Why you should use case studies to make your elearning course more engaging

There is a big difference between a course that is engaging, and a course that is well-documented.

You may create a comprehensive course with interactive branch scenarios and detailed explanation, but, if it is not relevant to the learner, than it will just confuse or worst case, frustrate her. Such a pattern may be good and easy to build, but it is only good enough to share information. It lacks in creating engagement and results in poor retention in the mind of the learner. Such courses are ‘well-documented’, but not engaging.

Engagement requires an emotional connection between the content and the learner. It goes beyond presenting interactive content; it is about designing truly motivating learning experiences.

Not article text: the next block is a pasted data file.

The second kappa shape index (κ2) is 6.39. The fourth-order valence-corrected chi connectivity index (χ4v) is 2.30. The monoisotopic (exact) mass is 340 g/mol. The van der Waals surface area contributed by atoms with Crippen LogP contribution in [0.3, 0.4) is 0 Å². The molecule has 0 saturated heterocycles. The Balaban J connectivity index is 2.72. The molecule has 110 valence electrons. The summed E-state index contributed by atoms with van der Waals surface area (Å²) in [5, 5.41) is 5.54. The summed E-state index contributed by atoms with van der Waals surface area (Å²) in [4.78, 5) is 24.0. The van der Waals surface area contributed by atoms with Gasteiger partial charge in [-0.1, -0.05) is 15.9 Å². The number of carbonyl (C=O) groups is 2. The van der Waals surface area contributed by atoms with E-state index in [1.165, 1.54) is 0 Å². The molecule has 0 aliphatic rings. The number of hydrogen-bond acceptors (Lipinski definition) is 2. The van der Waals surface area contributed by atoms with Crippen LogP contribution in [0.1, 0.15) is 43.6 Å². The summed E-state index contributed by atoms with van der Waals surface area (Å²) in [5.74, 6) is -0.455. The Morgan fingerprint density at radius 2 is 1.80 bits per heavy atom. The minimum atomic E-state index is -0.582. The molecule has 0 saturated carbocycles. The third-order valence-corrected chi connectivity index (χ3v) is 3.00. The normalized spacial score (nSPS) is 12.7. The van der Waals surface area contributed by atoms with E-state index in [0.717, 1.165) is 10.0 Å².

The biggest challenge in creating an elearning course is engaging the learner, and there is a very simple solution for this – Case Studies

So here’s how you can use case studies to make your course engaging and interesting.

  • It is after all, a story: Humans have used the art of story-telling as a mode of communicating ideas and knowledge since the Stone Age, and there is a reason behind it. We tend to remember a story better than just facts, and it provides a very practical, firsthand account of events that happened, and the appropriate solutions to them.
  • It is simple: The simpler your story, the clearer is the message and the easier it is for the learner to remember and use it when required. If you stuff your course with extra details, your course will end up being a clutter of abstract information, making it tougher for both – you and the learner.